The 60th anniversary of the publication of Orwell’s most famous work actually falls next year, so we shall see.
But the same rules of collecting may apply whatever time a book is offered for sale. As Tom Ayling of Jonkers Rare Books of Henley-on-Thames puts it: “While [an anniversary] may be a nice excuse to collect a good book, it doesn’t make that book any better.”
Harry Potter at 20
That all said, the feeling is it could be a good 20th anniversary term at Hogwarts. The boy wizard can expect a busy year – although with the first issue of Harry Potter and the Philosopher’s Stone limited to just 500 copies (most of which went to libraries), decent copies are uncommon.
“Over the years prices have soared and dipped again – reflecting the peaks and troughs that came with the start and eventual end of the film releases,” said Philip Errington of Sotheby’s, “but prices do seem to have picked up at the end of last year.”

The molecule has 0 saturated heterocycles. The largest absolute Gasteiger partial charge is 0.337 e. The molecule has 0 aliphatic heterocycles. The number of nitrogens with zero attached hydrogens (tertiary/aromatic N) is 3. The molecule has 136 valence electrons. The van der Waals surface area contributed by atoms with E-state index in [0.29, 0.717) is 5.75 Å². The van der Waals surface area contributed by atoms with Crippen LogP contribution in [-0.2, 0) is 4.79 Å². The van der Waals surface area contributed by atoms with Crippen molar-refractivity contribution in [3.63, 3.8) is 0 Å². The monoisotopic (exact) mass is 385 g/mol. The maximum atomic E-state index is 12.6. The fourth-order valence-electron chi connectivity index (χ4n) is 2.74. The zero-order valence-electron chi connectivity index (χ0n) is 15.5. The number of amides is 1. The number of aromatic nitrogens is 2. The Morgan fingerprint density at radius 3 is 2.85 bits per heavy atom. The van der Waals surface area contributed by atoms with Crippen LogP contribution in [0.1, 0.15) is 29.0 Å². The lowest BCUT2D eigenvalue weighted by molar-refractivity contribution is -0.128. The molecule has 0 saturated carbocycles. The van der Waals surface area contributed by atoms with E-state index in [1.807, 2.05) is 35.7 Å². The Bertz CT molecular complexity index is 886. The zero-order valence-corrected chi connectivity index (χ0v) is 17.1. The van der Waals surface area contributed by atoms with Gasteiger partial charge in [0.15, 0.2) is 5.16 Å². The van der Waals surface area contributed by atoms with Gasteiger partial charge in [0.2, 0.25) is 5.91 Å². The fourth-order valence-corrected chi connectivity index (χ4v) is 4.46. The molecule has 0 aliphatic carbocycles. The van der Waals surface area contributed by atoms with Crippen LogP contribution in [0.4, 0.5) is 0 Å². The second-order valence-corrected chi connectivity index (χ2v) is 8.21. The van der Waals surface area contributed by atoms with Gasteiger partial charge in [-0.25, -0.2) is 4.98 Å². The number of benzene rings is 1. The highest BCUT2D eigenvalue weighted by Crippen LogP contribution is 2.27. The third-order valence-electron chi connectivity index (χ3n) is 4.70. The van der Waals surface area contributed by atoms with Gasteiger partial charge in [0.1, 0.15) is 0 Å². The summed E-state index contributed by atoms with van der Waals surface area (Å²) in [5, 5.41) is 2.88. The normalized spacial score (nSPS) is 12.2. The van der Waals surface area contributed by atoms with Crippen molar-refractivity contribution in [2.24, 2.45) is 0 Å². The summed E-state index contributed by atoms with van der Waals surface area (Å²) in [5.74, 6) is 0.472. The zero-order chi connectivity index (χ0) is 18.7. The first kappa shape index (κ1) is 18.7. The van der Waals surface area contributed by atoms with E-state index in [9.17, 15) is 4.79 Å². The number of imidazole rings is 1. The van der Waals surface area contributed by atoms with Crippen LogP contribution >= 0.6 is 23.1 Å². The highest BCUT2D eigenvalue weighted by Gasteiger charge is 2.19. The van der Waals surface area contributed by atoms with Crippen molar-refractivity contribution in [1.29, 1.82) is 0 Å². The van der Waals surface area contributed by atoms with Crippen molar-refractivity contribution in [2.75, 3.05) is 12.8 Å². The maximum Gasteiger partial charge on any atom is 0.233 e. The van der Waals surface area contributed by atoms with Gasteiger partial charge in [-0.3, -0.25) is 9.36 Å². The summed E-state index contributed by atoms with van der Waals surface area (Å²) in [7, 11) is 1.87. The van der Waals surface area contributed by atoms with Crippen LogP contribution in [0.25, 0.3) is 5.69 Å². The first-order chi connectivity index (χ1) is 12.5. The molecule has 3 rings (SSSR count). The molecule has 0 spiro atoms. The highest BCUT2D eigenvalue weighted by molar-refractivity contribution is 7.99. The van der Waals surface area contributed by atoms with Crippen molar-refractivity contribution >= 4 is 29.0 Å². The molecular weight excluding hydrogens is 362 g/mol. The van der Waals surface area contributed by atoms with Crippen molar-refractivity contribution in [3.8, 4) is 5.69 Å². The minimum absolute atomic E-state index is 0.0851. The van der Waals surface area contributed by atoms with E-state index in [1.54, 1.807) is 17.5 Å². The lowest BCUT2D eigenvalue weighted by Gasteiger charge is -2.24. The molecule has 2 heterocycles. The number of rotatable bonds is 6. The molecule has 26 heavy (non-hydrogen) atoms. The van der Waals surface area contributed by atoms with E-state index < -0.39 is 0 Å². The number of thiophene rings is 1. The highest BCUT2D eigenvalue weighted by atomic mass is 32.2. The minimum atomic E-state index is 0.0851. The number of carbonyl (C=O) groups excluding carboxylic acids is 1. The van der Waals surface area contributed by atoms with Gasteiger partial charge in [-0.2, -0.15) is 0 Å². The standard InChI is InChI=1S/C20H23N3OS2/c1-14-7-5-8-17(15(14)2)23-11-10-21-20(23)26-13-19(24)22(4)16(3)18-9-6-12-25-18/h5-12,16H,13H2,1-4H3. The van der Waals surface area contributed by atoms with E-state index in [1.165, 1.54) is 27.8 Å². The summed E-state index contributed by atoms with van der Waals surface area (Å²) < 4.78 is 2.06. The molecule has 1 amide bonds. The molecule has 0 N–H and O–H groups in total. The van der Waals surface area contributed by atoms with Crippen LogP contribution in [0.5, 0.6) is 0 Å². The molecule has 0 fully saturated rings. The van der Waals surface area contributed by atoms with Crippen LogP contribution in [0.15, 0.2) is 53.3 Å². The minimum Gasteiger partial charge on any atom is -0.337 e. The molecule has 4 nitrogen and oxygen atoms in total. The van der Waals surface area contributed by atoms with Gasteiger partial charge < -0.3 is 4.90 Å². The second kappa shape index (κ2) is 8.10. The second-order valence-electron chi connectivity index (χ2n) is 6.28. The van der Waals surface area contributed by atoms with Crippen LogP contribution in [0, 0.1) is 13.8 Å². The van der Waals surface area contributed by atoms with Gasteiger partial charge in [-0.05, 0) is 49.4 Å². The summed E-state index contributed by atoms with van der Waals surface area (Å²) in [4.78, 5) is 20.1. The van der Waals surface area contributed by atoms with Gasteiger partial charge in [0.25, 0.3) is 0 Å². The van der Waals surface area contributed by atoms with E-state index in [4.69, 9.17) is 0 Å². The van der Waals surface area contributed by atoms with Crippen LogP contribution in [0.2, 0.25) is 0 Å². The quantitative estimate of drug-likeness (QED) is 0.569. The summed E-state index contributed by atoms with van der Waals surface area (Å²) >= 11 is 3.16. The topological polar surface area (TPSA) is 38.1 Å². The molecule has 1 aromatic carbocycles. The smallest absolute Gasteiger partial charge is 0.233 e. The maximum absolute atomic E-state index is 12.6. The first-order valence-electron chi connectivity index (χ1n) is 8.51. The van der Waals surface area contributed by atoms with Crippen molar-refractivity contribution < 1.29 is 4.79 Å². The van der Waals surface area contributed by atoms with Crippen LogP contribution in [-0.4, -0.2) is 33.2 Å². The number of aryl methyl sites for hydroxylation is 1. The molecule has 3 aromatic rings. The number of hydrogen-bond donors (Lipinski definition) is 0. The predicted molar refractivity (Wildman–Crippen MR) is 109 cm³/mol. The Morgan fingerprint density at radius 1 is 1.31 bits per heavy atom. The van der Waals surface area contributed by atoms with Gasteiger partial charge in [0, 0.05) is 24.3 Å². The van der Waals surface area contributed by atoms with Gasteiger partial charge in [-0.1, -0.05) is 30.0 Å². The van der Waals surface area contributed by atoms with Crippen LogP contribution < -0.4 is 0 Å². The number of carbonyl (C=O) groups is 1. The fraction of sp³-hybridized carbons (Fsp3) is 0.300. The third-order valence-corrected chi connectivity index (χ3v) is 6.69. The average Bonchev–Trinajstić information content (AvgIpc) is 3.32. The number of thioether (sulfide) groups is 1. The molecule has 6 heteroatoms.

Quite so. There was a record bid of £35,000 on a straightforward, uninscribed copy of …the Philosopher’s Stone at Bonhams last November, then in December, at Sotheby’s, an inscribed, near mint example of that first issue reached £46,000.
Each overturned a record that had stood since 2007 – the year that saw the publication of the seventh and last book in the series.
Paperback first editions of …the Philosopher’s Stone are also quite scarce and so too hardback firsts of the Chamber of Secrets and a coveted version of the Prisoner of Azkaban giving the copyright to ‘Joanne’ rather than JK Rowling.
Any Potter signed by Rowling in her days as a jobbing author, limited editions, original artwork and the like also command a premium.
And what price the chair upon which the author sat while penning her first two works? Auctioned for charity in 2002 when it sold at $21,000, this Rowling decorated 1930s oak dining chair later sold on eBay in 2009 for $29,000 before reappearing at Heritage in Dallas last April where it sold at $320,000 (£226,470).